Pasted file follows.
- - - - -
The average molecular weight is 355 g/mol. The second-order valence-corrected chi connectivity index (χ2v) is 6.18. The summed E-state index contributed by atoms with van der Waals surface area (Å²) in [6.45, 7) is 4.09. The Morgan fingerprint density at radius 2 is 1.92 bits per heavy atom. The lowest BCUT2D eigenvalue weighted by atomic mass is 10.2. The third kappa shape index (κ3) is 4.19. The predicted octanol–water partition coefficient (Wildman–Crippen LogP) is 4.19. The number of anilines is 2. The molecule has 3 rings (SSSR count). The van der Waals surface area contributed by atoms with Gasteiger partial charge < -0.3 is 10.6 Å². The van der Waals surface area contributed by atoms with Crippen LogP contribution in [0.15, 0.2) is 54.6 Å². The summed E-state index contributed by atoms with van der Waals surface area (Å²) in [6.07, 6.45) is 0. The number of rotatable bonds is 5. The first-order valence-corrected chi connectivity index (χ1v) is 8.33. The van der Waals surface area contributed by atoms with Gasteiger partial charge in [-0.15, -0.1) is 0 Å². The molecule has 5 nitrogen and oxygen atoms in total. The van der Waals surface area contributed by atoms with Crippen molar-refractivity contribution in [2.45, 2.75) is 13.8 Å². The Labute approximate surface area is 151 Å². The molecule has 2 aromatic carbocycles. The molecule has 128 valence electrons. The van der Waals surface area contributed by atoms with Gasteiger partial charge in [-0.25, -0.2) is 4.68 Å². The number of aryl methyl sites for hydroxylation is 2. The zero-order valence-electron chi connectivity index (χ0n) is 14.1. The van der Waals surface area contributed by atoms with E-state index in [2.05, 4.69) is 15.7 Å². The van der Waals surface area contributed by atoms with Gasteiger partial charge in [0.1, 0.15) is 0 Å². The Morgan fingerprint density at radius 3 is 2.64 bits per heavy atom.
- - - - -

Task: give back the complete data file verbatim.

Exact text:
The average molecular weight is 355 g/mol. The second-order valence-corrected chi connectivity index (χ2v) is 6.18. The summed E-state index contributed by atoms with van der Waals surface area (Å²) in [6.45, 7) is 4.09. The Morgan fingerprint density at radius 2 is 1.92 bits per heavy atom. The lowest BCUT2D eigenvalue weighted by atomic mass is 10.2. The third kappa shape index (κ3) is 4.19. The predicted octanol–water partition coefficient (Wildman–Crippen LogP) is 4.19. The number of anilines is 2. The molecule has 3 rings (SSSR count). The van der Waals surface area contributed by atoms with Gasteiger partial charge < -0.3 is 10.6 Å². The van der Waals surface area contributed by atoms with Crippen LogP contribution in [0.15, 0.2) is 54.6 Å². The summed E-state index contributed by atoms with van der Waals surface area (Å²) in [6.07, 6.45) is 0. The number of rotatable bonds is 5. The first-order valence-corrected chi connectivity index (χ1v) is 8.33. The van der Waals surface area contributed by atoms with Gasteiger partial charge in [-0.15, -0.1) is 0 Å². The molecule has 5 nitrogen and oxygen atoms in total. The van der Waals surface area contributed by atoms with Crippen molar-refractivity contribution in [2.45, 2.75) is 13.8 Å². The Labute approximate surface area is 151 Å². The molecule has 2 aromatic carbocycles. The molecule has 128 valence electrons. The van der Waals surface area contributed by atoms with Gasteiger partial charge in [-0.25, -0.2) is 4.68 Å². The number of aryl methyl sites for hydroxylation is 2. The zero-order valence-electron chi connectivity index (χ0n) is 14.1. The van der Waals surface area contributed by atoms with E-state index in [2.05, 4.69) is 15.7 Å². The van der Waals surface area contributed by atoms with Gasteiger partial charge in [0.1, 0.15) is 0 Å². The Morgan fingerprint density at radius 3 is 2.64 bits per heavy atom.